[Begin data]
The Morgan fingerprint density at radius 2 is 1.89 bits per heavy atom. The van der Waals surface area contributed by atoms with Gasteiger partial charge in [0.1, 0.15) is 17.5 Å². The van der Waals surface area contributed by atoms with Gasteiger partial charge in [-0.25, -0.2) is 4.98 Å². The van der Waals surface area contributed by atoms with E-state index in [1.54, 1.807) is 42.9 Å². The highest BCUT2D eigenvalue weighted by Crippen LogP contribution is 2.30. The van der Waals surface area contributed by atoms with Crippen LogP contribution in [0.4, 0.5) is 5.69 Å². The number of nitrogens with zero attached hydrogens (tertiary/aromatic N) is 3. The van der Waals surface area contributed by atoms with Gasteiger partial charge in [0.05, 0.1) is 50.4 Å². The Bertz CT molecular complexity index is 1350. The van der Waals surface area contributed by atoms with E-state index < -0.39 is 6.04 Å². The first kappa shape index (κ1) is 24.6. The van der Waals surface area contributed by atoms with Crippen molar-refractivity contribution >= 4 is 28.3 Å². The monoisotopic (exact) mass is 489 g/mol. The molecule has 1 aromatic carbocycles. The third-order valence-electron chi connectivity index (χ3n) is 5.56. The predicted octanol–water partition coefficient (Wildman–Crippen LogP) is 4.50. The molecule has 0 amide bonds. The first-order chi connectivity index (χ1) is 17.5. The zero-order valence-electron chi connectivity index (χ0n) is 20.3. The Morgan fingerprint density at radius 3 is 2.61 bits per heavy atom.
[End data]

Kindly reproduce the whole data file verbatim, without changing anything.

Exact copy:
The Morgan fingerprint density at radius 2 is 1.89 bits per heavy atom. The van der Waals surface area contributed by atoms with Gasteiger partial charge in [0.1, 0.15) is 17.5 Å². The van der Waals surface area contributed by atoms with Gasteiger partial charge in [-0.25, -0.2) is 4.98 Å². The van der Waals surface area contributed by atoms with E-state index in [1.54, 1.807) is 42.9 Å². The highest BCUT2D eigenvalue weighted by Crippen LogP contribution is 2.30. The van der Waals surface area contributed by atoms with Crippen LogP contribution in [0.4, 0.5) is 5.69 Å². The number of nitrogens with zero attached hydrogens (tertiary/aromatic N) is 3. The van der Waals surface area contributed by atoms with Gasteiger partial charge in [0.05, 0.1) is 50.4 Å². The Bertz CT molecular complexity index is 1350. The van der Waals surface area contributed by atoms with E-state index < -0.39 is 6.04 Å². The first kappa shape index (κ1) is 24.6. The van der Waals surface area contributed by atoms with Crippen molar-refractivity contribution >= 4 is 28.3 Å². The monoisotopic (exact) mass is 489 g/mol. The molecule has 1 aromatic carbocycles. The third-order valence-electron chi connectivity index (χ3n) is 5.56. The predicted octanol–water partition coefficient (Wildman–Crippen LogP) is 4.50. The molecule has 0 amide bonds. The first-order chi connectivity index (χ1) is 17.5. The zero-order valence-electron chi connectivity index (χ0n) is 20.3. The Morgan fingerprint density at radius 3 is 2.61 bits per heavy atom.